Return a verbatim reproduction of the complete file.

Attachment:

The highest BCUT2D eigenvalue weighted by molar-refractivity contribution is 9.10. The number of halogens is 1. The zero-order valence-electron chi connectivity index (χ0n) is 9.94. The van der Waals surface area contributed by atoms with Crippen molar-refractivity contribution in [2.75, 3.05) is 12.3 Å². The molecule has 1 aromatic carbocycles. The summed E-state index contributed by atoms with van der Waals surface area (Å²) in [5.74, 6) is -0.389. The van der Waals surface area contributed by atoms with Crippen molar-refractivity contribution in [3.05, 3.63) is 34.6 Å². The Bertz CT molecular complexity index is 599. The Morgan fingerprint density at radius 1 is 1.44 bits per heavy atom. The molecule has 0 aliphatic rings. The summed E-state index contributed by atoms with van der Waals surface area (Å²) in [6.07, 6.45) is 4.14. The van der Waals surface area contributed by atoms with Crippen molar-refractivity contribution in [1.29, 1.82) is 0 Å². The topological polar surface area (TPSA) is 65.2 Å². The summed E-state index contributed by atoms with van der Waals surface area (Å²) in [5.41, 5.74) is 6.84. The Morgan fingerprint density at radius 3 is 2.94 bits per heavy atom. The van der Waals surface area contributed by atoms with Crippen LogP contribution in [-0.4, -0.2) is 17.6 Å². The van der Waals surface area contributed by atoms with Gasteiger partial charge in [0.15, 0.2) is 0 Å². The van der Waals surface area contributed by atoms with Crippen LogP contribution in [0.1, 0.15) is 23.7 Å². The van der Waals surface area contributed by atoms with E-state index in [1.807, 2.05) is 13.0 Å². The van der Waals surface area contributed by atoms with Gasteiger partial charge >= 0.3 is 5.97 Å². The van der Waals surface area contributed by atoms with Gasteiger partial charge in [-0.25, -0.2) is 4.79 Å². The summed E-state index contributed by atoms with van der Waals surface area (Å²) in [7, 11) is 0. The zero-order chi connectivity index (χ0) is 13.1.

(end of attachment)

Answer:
The highest BCUT2D eigenvalue weighted by molar-refractivity contribution is 9.10. The number of halogens is 1. The zero-order valence-electron chi connectivity index (χ0n) is 9.94. The van der Waals surface area contributed by atoms with Crippen molar-refractivity contribution in [2.75, 3.05) is 12.3 Å². The molecule has 1 aromatic carbocycles. The summed E-state index contributed by atoms with van der Waals surface area (Å²) in [5.74, 6) is -0.389. The van der Waals surface area contributed by atoms with Crippen molar-refractivity contribution in [3.05, 3.63) is 34.6 Å². The Bertz CT molecular complexity index is 599. The Morgan fingerprint density at radius 1 is 1.44 bits per heavy atom. The molecule has 0 aliphatic rings. The summed E-state index contributed by atoms with van der Waals surface area (Å²) in [6.07, 6.45) is 4.14. The van der Waals surface area contributed by atoms with Crippen molar-refractivity contribution in [1.29, 1.82) is 0 Å². The topological polar surface area (TPSA) is 65.2 Å². The summed E-state index contributed by atoms with van der Waals surface area (Å²) in [5.41, 5.74) is 6.84. The Morgan fingerprint density at radius 3 is 2.94 bits per heavy atom. The van der Waals surface area contributed by atoms with Crippen LogP contribution in [-0.4, -0.2) is 17.6 Å². The van der Waals surface area contributed by atoms with Gasteiger partial charge in [0.15, 0.2) is 0 Å². The van der Waals surface area contributed by atoms with Crippen LogP contribution in [0.1, 0.15) is 23.7 Å². The van der Waals surface area contributed by atoms with E-state index in [1.807, 2.05) is 13.0 Å². The van der Waals surface area contributed by atoms with Gasteiger partial charge >= 0.3 is 5.97 Å². The van der Waals surface area contributed by atoms with Gasteiger partial charge in [-0.25, -0.2) is 4.79 Å². The summed E-state index contributed by atoms with van der Waals surface area (Å²) in [7, 11) is 0. The zero-order chi connectivity index (χ0) is 13.1.